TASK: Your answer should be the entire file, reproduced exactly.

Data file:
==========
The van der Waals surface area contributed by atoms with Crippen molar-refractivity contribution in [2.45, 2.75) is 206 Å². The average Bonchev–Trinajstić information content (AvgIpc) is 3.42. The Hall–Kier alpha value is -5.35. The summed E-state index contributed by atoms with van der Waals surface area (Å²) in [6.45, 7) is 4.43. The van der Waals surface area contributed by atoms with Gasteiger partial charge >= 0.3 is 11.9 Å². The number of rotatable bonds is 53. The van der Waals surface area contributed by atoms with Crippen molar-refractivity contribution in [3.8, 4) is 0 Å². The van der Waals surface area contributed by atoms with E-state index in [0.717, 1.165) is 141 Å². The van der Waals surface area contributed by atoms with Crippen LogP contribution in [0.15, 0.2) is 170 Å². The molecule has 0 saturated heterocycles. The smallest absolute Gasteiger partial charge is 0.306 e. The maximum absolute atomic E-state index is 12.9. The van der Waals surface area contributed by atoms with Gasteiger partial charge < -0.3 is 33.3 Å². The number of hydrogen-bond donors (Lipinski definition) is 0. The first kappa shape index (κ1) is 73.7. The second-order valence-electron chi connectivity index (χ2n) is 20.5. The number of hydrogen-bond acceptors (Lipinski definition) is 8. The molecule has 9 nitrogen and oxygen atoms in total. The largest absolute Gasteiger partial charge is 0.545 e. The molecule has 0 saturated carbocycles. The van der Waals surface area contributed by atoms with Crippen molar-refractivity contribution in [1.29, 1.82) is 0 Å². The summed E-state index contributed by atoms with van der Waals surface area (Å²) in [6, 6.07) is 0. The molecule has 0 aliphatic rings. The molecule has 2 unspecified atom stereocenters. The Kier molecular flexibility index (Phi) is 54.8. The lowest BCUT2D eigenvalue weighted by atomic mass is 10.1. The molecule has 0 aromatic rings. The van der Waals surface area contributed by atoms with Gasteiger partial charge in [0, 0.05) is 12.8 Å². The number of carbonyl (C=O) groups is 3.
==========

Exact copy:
The van der Waals surface area contributed by atoms with Crippen molar-refractivity contribution in [2.45, 2.75) is 206 Å². The average Bonchev–Trinajstić information content (AvgIpc) is 3.42. The Hall–Kier alpha value is -5.35. The summed E-state index contributed by atoms with van der Waals surface area (Å²) in [6.45, 7) is 4.43. The van der Waals surface area contributed by atoms with Gasteiger partial charge >= 0.3 is 11.9 Å². The number of rotatable bonds is 53. The van der Waals surface area contributed by atoms with Crippen molar-refractivity contribution in [3.8, 4) is 0 Å². The van der Waals surface area contributed by atoms with E-state index in [0.717, 1.165) is 141 Å². The van der Waals surface area contributed by atoms with Crippen LogP contribution in [0.15, 0.2) is 170 Å². The molecule has 0 saturated heterocycles. The smallest absolute Gasteiger partial charge is 0.306 e. The maximum absolute atomic E-state index is 12.9. The van der Waals surface area contributed by atoms with Gasteiger partial charge < -0.3 is 33.3 Å². The number of hydrogen-bond donors (Lipinski definition) is 0. The first kappa shape index (κ1) is 73.7. The second-order valence-electron chi connectivity index (χ2n) is 20.5. The number of hydrogen-bond acceptors (Lipinski definition) is 8. The molecule has 9 nitrogen and oxygen atoms in total. The largest absolute Gasteiger partial charge is 0.545 e. The molecule has 0 saturated carbocycles. The van der Waals surface area contributed by atoms with Crippen molar-refractivity contribution in [1.29, 1.82) is 0 Å². The summed E-state index contributed by atoms with van der Waals surface area (Å²) in [6, 6.07) is 0. The molecule has 0 aliphatic rings. The molecule has 2 unspecified atom stereocenters. The Kier molecular flexibility index (Phi) is 54.8. The lowest BCUT2D eigenvalue weighted by atomic mass is 10.1. The molecule has 0 aromatic rings. The van der Waals surface area contributed by atoms with Gasteiger partial charge in [0, 0.05) is 12.8 Å². The number of carbonyl (C=O) groups is 3.